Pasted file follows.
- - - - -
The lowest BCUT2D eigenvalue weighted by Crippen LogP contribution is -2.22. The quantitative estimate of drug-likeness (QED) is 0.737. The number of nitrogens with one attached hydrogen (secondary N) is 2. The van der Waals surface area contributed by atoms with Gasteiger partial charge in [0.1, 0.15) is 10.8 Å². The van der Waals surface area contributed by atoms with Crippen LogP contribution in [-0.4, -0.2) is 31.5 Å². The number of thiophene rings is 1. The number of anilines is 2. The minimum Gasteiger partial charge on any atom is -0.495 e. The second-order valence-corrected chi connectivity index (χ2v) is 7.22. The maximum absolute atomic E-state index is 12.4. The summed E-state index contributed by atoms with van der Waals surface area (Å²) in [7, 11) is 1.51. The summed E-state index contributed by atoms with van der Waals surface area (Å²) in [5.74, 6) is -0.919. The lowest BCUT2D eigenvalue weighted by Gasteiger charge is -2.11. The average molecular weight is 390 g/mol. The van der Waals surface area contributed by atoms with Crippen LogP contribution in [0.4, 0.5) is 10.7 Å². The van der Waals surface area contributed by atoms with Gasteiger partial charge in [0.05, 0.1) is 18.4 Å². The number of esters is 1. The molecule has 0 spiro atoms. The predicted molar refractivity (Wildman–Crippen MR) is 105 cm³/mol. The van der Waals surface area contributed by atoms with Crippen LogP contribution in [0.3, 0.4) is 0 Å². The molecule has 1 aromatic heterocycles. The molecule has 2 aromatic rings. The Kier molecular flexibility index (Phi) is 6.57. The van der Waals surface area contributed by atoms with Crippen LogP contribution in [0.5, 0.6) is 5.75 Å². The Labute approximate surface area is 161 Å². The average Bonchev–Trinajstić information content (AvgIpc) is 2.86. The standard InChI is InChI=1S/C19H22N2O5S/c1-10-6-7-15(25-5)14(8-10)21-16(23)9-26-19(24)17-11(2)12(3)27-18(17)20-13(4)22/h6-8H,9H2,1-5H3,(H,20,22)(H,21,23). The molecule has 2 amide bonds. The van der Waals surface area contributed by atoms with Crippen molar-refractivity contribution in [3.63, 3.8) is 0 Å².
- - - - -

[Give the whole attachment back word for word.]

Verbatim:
The lowest BCUT2D eigenvalue weighted by Crippen LogP contribution is -2.22. The quantitative estimate of drug-likeness (QED) is 0.737. The number of nitrogens with one attached hydrogen (secondary N) is 2. The van der Waals surface area contributed by atoms with Gasteiger partial charge in [0.1, 0.15) is 10.8 Å². The van der Waals surface area contributed by atoms with Crippen LogP contribution in [-0.4, -0.2) is 31.5 Å². The number of thiophene rings is 1. The number of anilines is 2. The minimum Gasteiger partial charge on any atom is -0.495 e. The second-order valence-corrected chi connectivity index (χ2v) is 7.22. The maximum absolute atomic E-state index is 12.4. The summed E-state index contributed by atoms with van der Waals surface area (Å²) in [7, 11) is 1.51. The summed E-state index contributed by atoms with van der Waals surface area (Å²) in [5.74, 6) is -0.919. The lowest BCUT2D eigenvalue weighted by Gasteiger charge is -2.11. The average molecular weight is 390 g/mol. The van der Waals surface area contributed by atoms with Crippen LogP contribution in [0.4, 0.5) is 10.7 Å². The van der Waals surface area contributed by atoms with Gasteiger partial charge in [0.05, 0.1) is 18.4 Å². The number of esters is 1. The molecule has 0 spiro atoms. The predicted molar refractivity (Wildman–Crippen MR) is 105 cm³/mol. The van der Waals surface area contributed by atoms with Crippen LogP contribution in [0.3, 0.4) is 0 Å². The molecule has 1 aromatic heterocycles. The molecule has 2 aromatic rings. The Kier molecular flexibility index (Phi) is 6.57. The van der Waals surface area contributed by atoms with Crippen LogP contribution in [0.5, 0.6) is 5.75 Å². The Labute approximate surface area is 161 Å². The average Bonchev–Trinajstić information content (AvgIpc) is 2.86. The standard InChI is InChI=1S/C19H22N2O5S/c1-10-6-7-15(25-5)14(8-10)21-16(23)9-26-19(24)17-11(2)12(3)27-18(17)20-13(4)22/h6-8H,9H2,1-5H3,(H,20,22)(H,21,23). The molecule has 2 amide bonds. The van der Waals surface area contributed by atoms with Crippen molar-refractivity contribution in [3.63, 3.8) is 0 Å².